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Thread: Cosworth CSR260 Duratec rebuild/swap into S3

  1. #1
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    Default Cosworth CSR260 Duratec rebuild/swap into S3

    I finally have some time to start on my long awaited Cosworth 2.3L Duratec rebuild. I bought an engine that came from a CSR260 which had spun a rod bearing on #2 cylinder. It looks like low oil was the cause. For reference, it's a base CSR260 engine, consisting of:

    Cosworth 12.0 CR forged pistons
    Cosworth rings
    Cosworth/Carillo rods
    Cosworth HD oil pump
    Cosworth/Titan internal 2 stage dry sump
    Modine oil cooler, High flow fuel injectors and rail
    Cosworth CNC head (not the race extruded full CNC head)
    Cosworth 2nd stage cams, race valve springs
    Cosworth light weight flywheel
    Cosworth/Caterham 2 piece roller barrels

    Some pics to start



    I started disassembly right away to see what else was damaged and needs replacing



    Here is the big end of #2, you can see it scored the journals on the crankshaft:


    The other rod bearings were about to fail as well


    Took the head apart:


    Quite a bit of carbon deposit for 9000 miles, although probably 50% of it were hard track miles:


    Pistons were a bit dirty with some debris on it, but not bad overall:

  2. #2
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    After close inspection, I'm replacing:

    Cosworth rod
    Cosworth rings
    New 2.3 ranger crankshaft
    All new main and rod bearings
    ARP main, rod, head studs
    New friction washers and bolts
    All gaskets and seals

    I'm also sending off everything to be cleaned including head, block, dry sump pan. The other 3 rods and pistons will be fluxed and checked for cracks. The same machine shop is also honing the cylinder walls. Once I receive the crankshaft, I'll have the whole rotating assembly balanced.

    As far as swap parts go I need:

    Engine mounts/brackets
    Duratec headers (will reuse my existing Titanium ammo can)
    Dry sump tank
    Modify the hard oil lines on existing dry sump pan
    Duratec bell housing with slave/release bearing
    New clutch/pressure plate
    New water rail
    Caterham engine harness
    MBE 9A4 ECU
    Uprated fuel pump
    Oil catch can
    Throttle cable... and probably lots of other little things I can't think of right now
    Last edited by vstryker; January 13th, 2016 at 05:45 PM.

  3. #3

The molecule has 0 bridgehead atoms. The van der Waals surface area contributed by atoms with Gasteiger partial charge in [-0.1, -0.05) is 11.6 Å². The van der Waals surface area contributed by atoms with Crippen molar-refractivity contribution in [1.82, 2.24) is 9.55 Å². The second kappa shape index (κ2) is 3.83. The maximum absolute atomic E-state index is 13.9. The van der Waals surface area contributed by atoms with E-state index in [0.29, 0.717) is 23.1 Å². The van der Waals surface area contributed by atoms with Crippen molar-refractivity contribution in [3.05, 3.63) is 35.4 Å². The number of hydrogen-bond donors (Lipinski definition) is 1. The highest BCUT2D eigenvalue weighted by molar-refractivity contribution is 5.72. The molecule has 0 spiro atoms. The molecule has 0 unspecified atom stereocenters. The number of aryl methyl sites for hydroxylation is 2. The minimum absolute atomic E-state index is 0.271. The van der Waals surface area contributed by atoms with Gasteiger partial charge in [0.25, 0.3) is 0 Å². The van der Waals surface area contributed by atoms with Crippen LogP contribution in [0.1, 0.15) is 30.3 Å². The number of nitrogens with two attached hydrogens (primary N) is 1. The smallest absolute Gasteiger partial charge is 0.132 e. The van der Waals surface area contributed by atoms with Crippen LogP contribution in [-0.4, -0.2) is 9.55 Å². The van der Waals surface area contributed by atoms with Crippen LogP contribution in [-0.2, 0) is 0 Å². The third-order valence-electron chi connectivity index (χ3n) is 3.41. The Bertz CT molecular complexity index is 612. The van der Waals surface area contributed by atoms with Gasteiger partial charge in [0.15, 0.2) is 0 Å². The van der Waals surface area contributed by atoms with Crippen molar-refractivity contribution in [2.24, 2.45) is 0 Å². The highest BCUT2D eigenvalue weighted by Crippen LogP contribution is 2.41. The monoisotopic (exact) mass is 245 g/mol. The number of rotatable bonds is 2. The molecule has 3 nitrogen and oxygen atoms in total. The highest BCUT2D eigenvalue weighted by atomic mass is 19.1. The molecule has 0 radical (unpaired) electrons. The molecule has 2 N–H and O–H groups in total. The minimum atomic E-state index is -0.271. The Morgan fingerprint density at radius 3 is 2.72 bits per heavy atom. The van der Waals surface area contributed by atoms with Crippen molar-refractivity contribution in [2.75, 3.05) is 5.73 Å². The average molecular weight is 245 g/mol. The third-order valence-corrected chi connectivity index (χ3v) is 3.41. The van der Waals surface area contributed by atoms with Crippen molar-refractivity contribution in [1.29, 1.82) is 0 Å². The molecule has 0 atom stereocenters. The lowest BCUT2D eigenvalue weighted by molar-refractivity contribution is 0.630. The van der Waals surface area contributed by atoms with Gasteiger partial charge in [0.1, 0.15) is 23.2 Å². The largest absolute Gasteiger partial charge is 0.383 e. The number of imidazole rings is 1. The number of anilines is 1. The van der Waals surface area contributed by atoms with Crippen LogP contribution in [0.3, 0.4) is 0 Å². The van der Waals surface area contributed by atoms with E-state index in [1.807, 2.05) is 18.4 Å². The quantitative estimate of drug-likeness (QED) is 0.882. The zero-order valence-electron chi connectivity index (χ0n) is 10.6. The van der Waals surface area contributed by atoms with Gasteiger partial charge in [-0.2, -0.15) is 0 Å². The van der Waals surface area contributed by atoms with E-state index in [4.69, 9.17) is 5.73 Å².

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    I still have that water rail if you need one

    Hayden

  4. #4
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    Very cool to see one of these apart. Good luck with your build.

    If you have any need/desire for the Caterham dry sump bell housing setup let me know. I have all the parts that come with the CSR chassis kit (no oil pan). I also have a full CSR exhaust system (head to muffler, w/cat). I was intending on using some of it for my build, but let me know what you might be able to use.

    Daniel

  5. #5
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    Some parts have arrived:

    Cosworth rod & piston rings
    Clevite H rod & main bearings
    ARP fasteners all around
    New 2.3 Ranger crankshaft
    Intake, exhaust seals along with other gaskets, seals
    Cam bolts, crank pulley bolt & friction washers







    I sent off the new crank, flywheel, clutch cover, and pulley to have it balanced. Also, the rods, pistons, rings, wrist pins will be balanced as well. The pistons and rods set were about 1-2 grams off from another which is within cosworth tolerances but Im expecting them to be within less than a gram once done.

    I'll pick up the cleaned block & head this weekend. Then the bell housing & dry sump tank should be arriving next week. Still trying to see if there's an easy button for the engine loom, I don't think I have the time and patience to rewire & repin.

    I thought about having my 6speed rebuilt since it will be out with the engine. 2nd & 3rd can be stiff and I sometimes grind 3rd when shifting too fast. Anyone local can do it? if not, I'll do it myself but where to get the syncros & stuff for the caterham 6speed?
    Last edited by vstryker; January 15th, 2016 at 02:23 PM.

  6. #6
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    Very interested, I sent you a pm. Hopefully you have the elusive black swirl tower that goes on top of the csr bell housing


    Quote Originally Posted by TurboWood View Post
    Very cool to see one of these apart. Good luck with your build.

    If you have any need/desire for the Caterham dry sump bell housing setup let me know. I have all the parts that come with the CSR chassis kit (no oil pan). I also have a full CSR exhaust system (head to muffler, w/cat). I was intending on using some of it for my build, but let me know what you might be able to use.

    Daniel

  7. #7
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    Van